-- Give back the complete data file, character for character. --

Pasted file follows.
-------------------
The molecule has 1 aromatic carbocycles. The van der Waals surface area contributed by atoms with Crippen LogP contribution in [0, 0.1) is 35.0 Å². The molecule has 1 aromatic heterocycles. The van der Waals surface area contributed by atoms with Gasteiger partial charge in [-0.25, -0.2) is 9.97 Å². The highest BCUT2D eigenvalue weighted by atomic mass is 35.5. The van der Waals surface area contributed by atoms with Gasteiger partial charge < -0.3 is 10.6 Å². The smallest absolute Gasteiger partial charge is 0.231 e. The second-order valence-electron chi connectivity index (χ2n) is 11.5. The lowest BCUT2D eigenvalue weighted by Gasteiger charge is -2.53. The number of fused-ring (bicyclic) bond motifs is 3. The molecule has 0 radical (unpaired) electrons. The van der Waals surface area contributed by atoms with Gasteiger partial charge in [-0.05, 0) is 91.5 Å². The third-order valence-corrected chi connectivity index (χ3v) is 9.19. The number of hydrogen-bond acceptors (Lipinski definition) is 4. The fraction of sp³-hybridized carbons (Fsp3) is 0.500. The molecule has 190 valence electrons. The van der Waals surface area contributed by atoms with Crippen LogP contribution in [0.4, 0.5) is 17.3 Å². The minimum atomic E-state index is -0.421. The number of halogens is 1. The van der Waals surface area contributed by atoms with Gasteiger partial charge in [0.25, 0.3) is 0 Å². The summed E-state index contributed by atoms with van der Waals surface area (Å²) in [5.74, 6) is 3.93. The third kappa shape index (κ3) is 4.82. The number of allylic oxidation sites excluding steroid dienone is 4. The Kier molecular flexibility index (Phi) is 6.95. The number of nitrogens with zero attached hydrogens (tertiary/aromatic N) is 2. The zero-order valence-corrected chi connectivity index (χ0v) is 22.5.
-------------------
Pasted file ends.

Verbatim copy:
The molecule has 1 aromatic carbocycles. The van der Waals surface area contributed by atoms with Crippen LogP contribution in [0, 0.1) is 35.0 Å². The molecule has 1 aromatic heterocycles. The van der Waals surface area contributed by atoms with Gasteiger partial charge in [-0.25, -0.2) is 9.97 Å². The highest BCUT2D eigenvalue weighted by atomic mass is 35.5. The van der Waals surface area contributed by atoms with Gasteiger partial charge < -0.3 is 10.6 Å². The smallest absolute Gasteiger partial charge is 0.231 e. The second-order valence-electron chi connectivity index (χ2n) is 11.5. The lowest BCUT2D eigenvalue weighted by Gasteiger charge is -2.53. The number of fused-ring (bicyclic) bond motifs is 3. The molecule has 0 radical (unpaired) electrons. The van der Waals surface area contributed by atoms with Gasteiger partial charge in [-0.05, 0) is 91.5 Å². The third-order valence-corrected chi connectivity index (χ3v) is 9.19. The number of hydrogen-bond acceptors (Lipinski definition) is 4. The fraction of sp³-hybridized carbons (Fsp3) is 0.500. The molecule has 190 valence electrons. The van der Waals surface area contributed by atoms with Crippen LogP contribution in [0.4, 0.5) is 17.3 Å². The minimum atomic E-state index is -0.421. The number of halogens is 1. The van der Waals surface area contributed by atoms with Gasteiger partial charge in [0.25, 0.3) is 0 Å². The summed E-state index contributed by atoms with van der Waals surface area (Å²) in [5.74, 6) is 3.93. The third kappa shape index (κ3) is 4.82. The number of allylic oxidation sites excluding steroid dienone is 4. The Kier molecular flexibility index (Phi) is 6.95. The number of nitrogens with zero attached hydrogens (tertiary/aromatic N) is 2. The zero-order valence-corrected chi connectivity index (χ0v) is 22.5.